Infection Control

“Investigating Electrocardiography Lead Wires as a Reservoir for Antibiotic Pathgens” Presented at AHA, April 2008, Authors: Hetal Gandhi MD, et al

  • ECG lead wires are a reservoir source for multidrug resistant organisms in the intensive care unit
  • Failure to effectively decontaminate ECG lead wires can result in an invasive infection by multidrug resistant organisms
  • Decontamination methods applied to reusable ECG leads have not been shown to be effective in eliminating these organisms
  • Disposable ECG lead wires may reduce the risk of transmission of hospital acquired infections and improve patient safety

 

“Multicenter Study of Bacterial Pathogens on Reusable, Cleaned ECG Lead Wires: Are Patients at Risk for Nosocomial Bacterial Infections While in Operating Room?” Presented at AORN, March 2009, Authors: Nancy M. Albert, et al

  • Out of a sampling of 240 cleaned ECG lead wires, 226 bacteria species were identified on 201 (63%) of the ECG-LW sets
  • Urban hospitals in the study had less bacteria growth and fewer bacteria species per ECG-LW than the community hospitals in the study
  • By clinical area the presence of bacteria and number of bacteria species per ECG-LW differed with the OR having less than other areas and the ED and TELE/SDU have more growth than the ICU
  • At risk or potential risk bacteria growth was found on 121 (38%) of the ECG-LW sets
  • Cleaned reusable ECG-LW carry microorganisms that may cause human nosocomial infections.

 

“Bacterial Growth on Cleaned Reusable ECG Leadwires: Do Cleaning Methods Matter?” Author: Nancy M. Albert, PhD, RN, Director, et al

  • ECG-LW clearning practices & adherence to cleaning policies varied
  • 38% of respondents state that the emphasis of cleaning ECG-LW was inadequate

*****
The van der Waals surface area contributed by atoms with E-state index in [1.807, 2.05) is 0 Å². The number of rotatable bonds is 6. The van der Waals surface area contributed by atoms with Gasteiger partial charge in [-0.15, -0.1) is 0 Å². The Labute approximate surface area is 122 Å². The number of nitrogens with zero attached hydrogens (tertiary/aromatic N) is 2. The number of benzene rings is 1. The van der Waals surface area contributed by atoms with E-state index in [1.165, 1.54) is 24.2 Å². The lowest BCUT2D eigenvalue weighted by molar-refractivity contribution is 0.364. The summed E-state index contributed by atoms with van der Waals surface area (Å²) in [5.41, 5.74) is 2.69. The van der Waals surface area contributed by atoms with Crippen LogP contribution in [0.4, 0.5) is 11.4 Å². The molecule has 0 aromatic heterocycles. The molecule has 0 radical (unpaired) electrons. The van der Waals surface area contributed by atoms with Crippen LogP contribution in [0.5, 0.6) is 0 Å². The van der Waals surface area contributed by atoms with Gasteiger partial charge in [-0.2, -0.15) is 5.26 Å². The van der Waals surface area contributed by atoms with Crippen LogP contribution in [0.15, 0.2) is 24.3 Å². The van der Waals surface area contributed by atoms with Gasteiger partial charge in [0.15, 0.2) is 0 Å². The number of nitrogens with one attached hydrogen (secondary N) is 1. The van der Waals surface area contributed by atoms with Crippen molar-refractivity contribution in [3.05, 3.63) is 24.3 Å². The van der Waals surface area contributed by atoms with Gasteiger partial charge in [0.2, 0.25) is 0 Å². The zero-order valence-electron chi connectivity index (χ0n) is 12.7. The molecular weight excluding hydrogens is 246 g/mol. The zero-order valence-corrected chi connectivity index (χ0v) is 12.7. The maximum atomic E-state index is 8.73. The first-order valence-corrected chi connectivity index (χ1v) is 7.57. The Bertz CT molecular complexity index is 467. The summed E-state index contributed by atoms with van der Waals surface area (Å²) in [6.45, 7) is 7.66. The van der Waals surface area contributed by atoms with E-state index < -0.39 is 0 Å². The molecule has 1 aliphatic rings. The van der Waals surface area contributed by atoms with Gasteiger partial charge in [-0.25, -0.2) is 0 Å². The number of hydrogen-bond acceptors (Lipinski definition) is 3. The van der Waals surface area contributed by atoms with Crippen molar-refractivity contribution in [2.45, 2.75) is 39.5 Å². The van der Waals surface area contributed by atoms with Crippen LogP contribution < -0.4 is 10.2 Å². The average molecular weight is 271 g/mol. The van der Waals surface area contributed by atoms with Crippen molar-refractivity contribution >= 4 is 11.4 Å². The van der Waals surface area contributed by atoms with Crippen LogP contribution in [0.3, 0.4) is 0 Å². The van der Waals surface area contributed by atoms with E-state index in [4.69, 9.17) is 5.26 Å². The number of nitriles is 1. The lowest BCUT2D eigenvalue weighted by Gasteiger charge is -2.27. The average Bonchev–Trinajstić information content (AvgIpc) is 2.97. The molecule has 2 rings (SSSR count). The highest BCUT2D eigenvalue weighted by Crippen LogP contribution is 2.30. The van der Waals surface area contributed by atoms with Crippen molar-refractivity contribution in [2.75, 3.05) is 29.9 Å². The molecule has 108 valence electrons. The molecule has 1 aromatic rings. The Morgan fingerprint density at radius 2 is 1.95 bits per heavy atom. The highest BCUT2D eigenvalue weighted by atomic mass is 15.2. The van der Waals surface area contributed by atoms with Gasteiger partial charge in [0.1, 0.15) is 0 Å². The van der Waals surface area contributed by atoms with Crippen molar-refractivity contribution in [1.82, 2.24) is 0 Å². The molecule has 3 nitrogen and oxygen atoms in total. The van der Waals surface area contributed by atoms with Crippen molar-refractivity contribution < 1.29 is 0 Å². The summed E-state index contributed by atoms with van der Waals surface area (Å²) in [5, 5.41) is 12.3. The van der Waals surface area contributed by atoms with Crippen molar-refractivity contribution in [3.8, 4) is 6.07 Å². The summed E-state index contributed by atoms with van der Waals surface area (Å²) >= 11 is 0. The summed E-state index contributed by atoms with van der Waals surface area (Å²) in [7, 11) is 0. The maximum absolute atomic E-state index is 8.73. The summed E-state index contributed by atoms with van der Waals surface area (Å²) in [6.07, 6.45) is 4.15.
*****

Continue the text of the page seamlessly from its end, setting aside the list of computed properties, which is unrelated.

• Once cleaned, over half of the care settings dangled ECG-LW from bedside cables
  • Research suggests that even when cleaning policies are implemented ECG-LW may not be adequately cleaned or may be recontaminated with bacterial growth

 

“Implementation of Disposable Blood Pressure Cuffs as a Novel Approach to Reduce Formite Transmission of Health-Care Assocate Clostridium Difficile Infection in a Community Hospital” Author: Carolyn Fiutem, MT (ASCP), CLS (NCA), CIC et al

  • Patients are 53% less likely to have c. Difficile with disposable Blood Pressure Cuffs
  • Fomites contribute to c. Difficile
  • Disposable BP Cuffs when added to patient dedicated equipment and accessories yield a statistically significant reduction in healthcare associated c. Difficile
  • Facility implemented disposable Blood Pressure Cuffs as a result of high c. Difficile rates. Later, due to cost cutting measures, reusable Blood Pressure Cuffs were re-introduced. Subsequently the rate of c. Difficile increased. As a result, the facility re-introduced disposable, single patient use Blood Pressure Cuffs and again documented decreased incidences of c. Difficile

 

For more information about infection control in healthcare settings, and how to comply with the CDC 1B recommendations to “implement patient-dedicated or single-use noncritical equipment (e.g., blood pressure cuff, stethoscope) instruments and devices”, call LifeSync Corporation. Any hospital interested in the LifeSync Wireless ECG System will be given an opportunity to clinically evaluate the system and document for themselves the impact on patient safety, hospital productivity and infection reduction. The company’s sales representatives and clinical specialists are available to provide a custom consultation and demonstration of the System. Please call 866-ECG (324)-3888 or visit us at at www.lifesynccorp.com